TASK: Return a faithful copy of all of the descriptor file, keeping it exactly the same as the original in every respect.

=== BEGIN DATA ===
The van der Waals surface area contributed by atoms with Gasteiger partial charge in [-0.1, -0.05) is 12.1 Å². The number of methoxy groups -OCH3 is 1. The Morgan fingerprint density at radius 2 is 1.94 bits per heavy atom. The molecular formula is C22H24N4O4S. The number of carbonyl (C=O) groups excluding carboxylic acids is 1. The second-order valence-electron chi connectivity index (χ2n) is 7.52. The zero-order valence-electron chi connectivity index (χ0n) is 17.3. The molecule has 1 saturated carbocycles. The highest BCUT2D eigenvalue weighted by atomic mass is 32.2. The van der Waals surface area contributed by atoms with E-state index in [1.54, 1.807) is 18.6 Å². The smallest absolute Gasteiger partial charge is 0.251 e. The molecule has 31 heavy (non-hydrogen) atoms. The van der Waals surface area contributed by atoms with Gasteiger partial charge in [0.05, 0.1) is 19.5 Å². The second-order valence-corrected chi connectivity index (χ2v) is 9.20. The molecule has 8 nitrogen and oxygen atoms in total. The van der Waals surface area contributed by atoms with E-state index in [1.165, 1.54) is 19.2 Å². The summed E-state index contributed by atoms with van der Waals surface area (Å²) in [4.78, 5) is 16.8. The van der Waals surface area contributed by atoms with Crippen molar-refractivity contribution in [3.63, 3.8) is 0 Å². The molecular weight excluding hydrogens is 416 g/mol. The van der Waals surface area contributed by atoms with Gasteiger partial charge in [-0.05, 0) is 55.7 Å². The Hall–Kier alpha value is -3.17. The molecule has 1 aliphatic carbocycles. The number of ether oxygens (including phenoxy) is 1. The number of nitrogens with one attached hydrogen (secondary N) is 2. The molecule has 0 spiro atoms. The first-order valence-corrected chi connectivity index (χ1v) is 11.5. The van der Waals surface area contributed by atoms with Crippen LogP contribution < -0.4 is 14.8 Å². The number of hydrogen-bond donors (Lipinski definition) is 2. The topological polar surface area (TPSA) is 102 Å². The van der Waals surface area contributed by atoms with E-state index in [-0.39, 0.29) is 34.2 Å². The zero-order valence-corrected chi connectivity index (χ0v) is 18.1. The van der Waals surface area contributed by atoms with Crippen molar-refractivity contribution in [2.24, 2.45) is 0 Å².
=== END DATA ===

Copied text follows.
The van der Waals surface area contributed by atoms with Gasteiger partial charge in [-0.1, -0.05) is 12.1 Å². The number of methoxy groups -OCH3 is 1. The Morgan fingerprint density at radius 2 is 1.94 bits per heavy atom. The molecular formula is C22H24N4O4S. The number of carbonyl (C=O) groups excluding carboxylic acids is 1. The second-order valence-electron chi connectivity index (χ2n) is 7.52. The zero-order valence-electron chi connectivity index (χ0n) is 17.3. The molecule has 1 saturated carbocycles. The highest BCUT2D eigenvalue weighted by atomic mass is 32.2. The van der Waals surface area contributed by atoms with E-state index in [1.54, 1.807) is 18.6 Å². The smallest absolute Gasteiger partial charge is 0.251 e. The molecule has 31 heavy (non-hydrogen) atoms. The van der Waals surface area contributed by atoms with Gasteiger partial charge in [0.05, 0.1) is 19.5 Å². The second-order valence-corrected chi connectivity index (χ2v) is 9.20. The molecule has 8 nitrogen and oxygen atoms in total. The van der Waals surface area contributed by atoms with E-state index in [1.165, 1.54) is 19.2 Å². The summed E-state index contributed by atoms with van der Waals surface area (Å²) in [4.78, 5) is 16.8. The van der Waals surface area contributed by atoms with Crippen molar-refractivity contribution in [3.63, 3.8) is 0 Å². The molecular weight excluding hydrogens is 416 g/mol. The van der Waals surface area contributed by atoms with Gasteiger partial charge in [-0.05, 0) is 55.7 Å². The Hall–Kier alpha value is -3.17. The molecule has 1 aliphatic carbocycles. The number of ether oxygens (including phenoxy) is 1. The number of nitrogens with one attached hydrogen (secondary N) is 2. The molecule has 0 spiro atoms. The first-order valence-corrected chi connectivity index (χ1v) is 11.5. The van der Waals surface area contributed by atoms with Crippen LogP contribution < -0.4 is 14.8 Å². The number of hydrogen-bond donors (Lipinski definition) is 2. The topological polar surface area (TPSA) is 102 Å². The van der Waals surface area contributed by atoms with E-state index in [-0.39, 0.29) is 34.2 Å². The zero-order valence-corrected chi connectivity index (χ0v) is 18.1. The van der Waals surface area contributed by atoms with Crippen molar-refractivity contribution in [2.24, 2.45) is 0 Å².